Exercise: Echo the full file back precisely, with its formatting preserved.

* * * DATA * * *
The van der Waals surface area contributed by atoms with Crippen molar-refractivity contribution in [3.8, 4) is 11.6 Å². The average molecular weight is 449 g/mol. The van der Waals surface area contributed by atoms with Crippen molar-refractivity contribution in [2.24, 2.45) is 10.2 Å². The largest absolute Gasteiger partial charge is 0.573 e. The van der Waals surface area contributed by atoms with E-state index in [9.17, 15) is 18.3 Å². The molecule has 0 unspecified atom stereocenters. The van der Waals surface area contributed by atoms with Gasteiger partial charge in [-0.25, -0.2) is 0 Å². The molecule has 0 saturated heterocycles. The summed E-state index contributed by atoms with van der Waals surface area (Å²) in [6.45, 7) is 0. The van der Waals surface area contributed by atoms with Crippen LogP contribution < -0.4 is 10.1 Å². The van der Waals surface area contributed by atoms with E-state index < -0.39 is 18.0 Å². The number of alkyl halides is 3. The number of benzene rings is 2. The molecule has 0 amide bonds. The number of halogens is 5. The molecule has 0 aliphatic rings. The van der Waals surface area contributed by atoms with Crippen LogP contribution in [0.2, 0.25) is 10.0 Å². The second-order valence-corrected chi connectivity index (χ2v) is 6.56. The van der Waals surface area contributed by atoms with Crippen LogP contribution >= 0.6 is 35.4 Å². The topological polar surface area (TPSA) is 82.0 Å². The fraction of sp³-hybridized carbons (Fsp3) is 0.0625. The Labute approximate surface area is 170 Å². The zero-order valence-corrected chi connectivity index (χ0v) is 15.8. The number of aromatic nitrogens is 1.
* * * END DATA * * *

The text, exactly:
The van der Waals surface area contributed by atoms with Crippen molar-refractivity contribution in [3.8, 4) is 11.6 Å². The average molecular weight is 449 g/mol. The van der Waals surface area contributed by atoms with Crippen molar-refractivity contribution in [2.24, 2.45) is 10.2 Å². The largest absolute Gasteiger partial charge is 0.573 e. The van der Waals surface area contributed by atoms with E-state index in [9.17, 15) is 18.3 Å². The molecule has 0 unspecified atom stereocenters. The van der Waals surface area contributed by atoms with Gasteiger partial charge in [-0.25, -0.2) is 0 Å². The molecule has 0 saturated heterocycles. The summed E-state index contributed by atoms with van der Waals surface area (Å²) in [6.45, 7) is 0. The van der Waals surface area contributed by atoms with Crippen LogP contribution < -0.4 is 10.1 Å². The van der Waals surface area contributed by atoms with E-state index < -0.39 is 18.0 Å². The number of alkyl halides is 3. The number of benzene rings is 2. The molecule has 0 amide bonds. The number of halogens is 5. The molecule has 0 aliphatic rings. The van der Waals surface area contributed by atoms with Crippen LogP contribution in [0.2, 0.25) is 10.0 Å². The second-order valence-corrected chi connectivity index (χ2v) is 6.56. The van der Waals surface area contributed by atoms with Crippen LogP contribution >= 0.6 is 35.4 Å². The topological polar surface area (TPSA) is 82.0 Å². The fraction of sp³-hybridized carbons (Fsp3) is 0.0625. The Labute approximate surface area is 170 Å². The zero-order valence-corrected chi connectivity index (χ0v) is 15.8. The number of aromatic nitrogens is 1.